Context: Herbert Spencer's Education is a group of magazine articles written in the 1850's and first published in book form in 1860–well over a century ago. Yet is has a striking immediacy; many of the ideas that were new at that time are today considered either new or quite recent by many. In his discussion of intellectual education Spencer discusses the progress being made in regard to educational philosophies. He notes that "the increase of political liberty, the abolition of law restricting individual action, and the amelioration of the criminal code, have been accompanied by a kindred progress toward non-coercive education: the pupil is hampered by fewer restraints, and other means than punishments are used to govern him." He feels that the many new and experimental methods of education are healthy and must be tried, because the best is yet to be discovered. "However impatiently, therefore, we may witness the present conflict of educational systems, and however much we may regret its accompanying evils, we must recognize it as a transition stage needful to be passed through, and beneficent in its ultimate effects." Among the newer trends is the "conviction that body and mind must both be cared for, and the whole being unfolded." Rote learning is now largely discredited; arithmetic is being taught experimentally; teaching by principles which can be applied generally has taken the place of teaching by rules. Most important, Spencer feels, is the systematic culture of observation; "what was once thought mere purposeless action, or play, . . . is now recognized as the process of acquiring a knowledge . . ." Science is now taught by allowing children to perform experiments; real objects and materials are used. Of great significance to Spencer is "the growing desire to make the acquirement of knowledge pleasurable rather than painful. . . . Hence the efforts to make early education amusing, and all education interesting. Hence the lectures on the value of play. Hence the defence of nursery rhymes, and fairy tales. . . . And so with later education. Short breaks during school-hours, excursions into the country, amusing lectures, choral songs. . . ." Spencer advances certain principles of education: that it should proceed from the simple to the complex and from the concrete to the abstract; that the individual's education should evolve gradually as has that of his race; that it should proceed from the empirical to the rational and that self-development should be encouraged to the fullest possible extent.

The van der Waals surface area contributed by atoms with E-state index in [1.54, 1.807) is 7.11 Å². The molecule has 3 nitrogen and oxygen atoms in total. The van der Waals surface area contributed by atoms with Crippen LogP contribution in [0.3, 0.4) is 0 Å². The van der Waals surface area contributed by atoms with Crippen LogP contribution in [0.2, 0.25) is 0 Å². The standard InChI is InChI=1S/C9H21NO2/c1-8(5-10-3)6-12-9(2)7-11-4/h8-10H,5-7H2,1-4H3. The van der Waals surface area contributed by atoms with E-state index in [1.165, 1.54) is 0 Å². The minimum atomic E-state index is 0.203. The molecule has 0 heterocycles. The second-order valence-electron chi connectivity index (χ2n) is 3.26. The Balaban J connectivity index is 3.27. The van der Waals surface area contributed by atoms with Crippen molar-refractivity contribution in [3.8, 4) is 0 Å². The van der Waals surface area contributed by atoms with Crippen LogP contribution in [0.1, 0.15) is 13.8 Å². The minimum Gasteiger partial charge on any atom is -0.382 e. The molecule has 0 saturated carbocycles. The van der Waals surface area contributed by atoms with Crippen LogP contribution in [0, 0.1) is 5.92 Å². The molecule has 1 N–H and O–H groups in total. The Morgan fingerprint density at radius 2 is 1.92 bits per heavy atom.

. . . A leading fact in human progress is, that every science is evolved out of its corresponding art. It results from the necessity we are under, both individually and as a race, of reaching the abstract by way of the concrete, that there must be practice and an accruing experience with its empirical generalizations, before there can be science. Science is organized knowledge; and before knowledge can be organized, some of it must be possessed. Every study, therefore, should have a purely experimental introduction; and only after an ample fund of observations has been accumulated, should reasoning begin . . .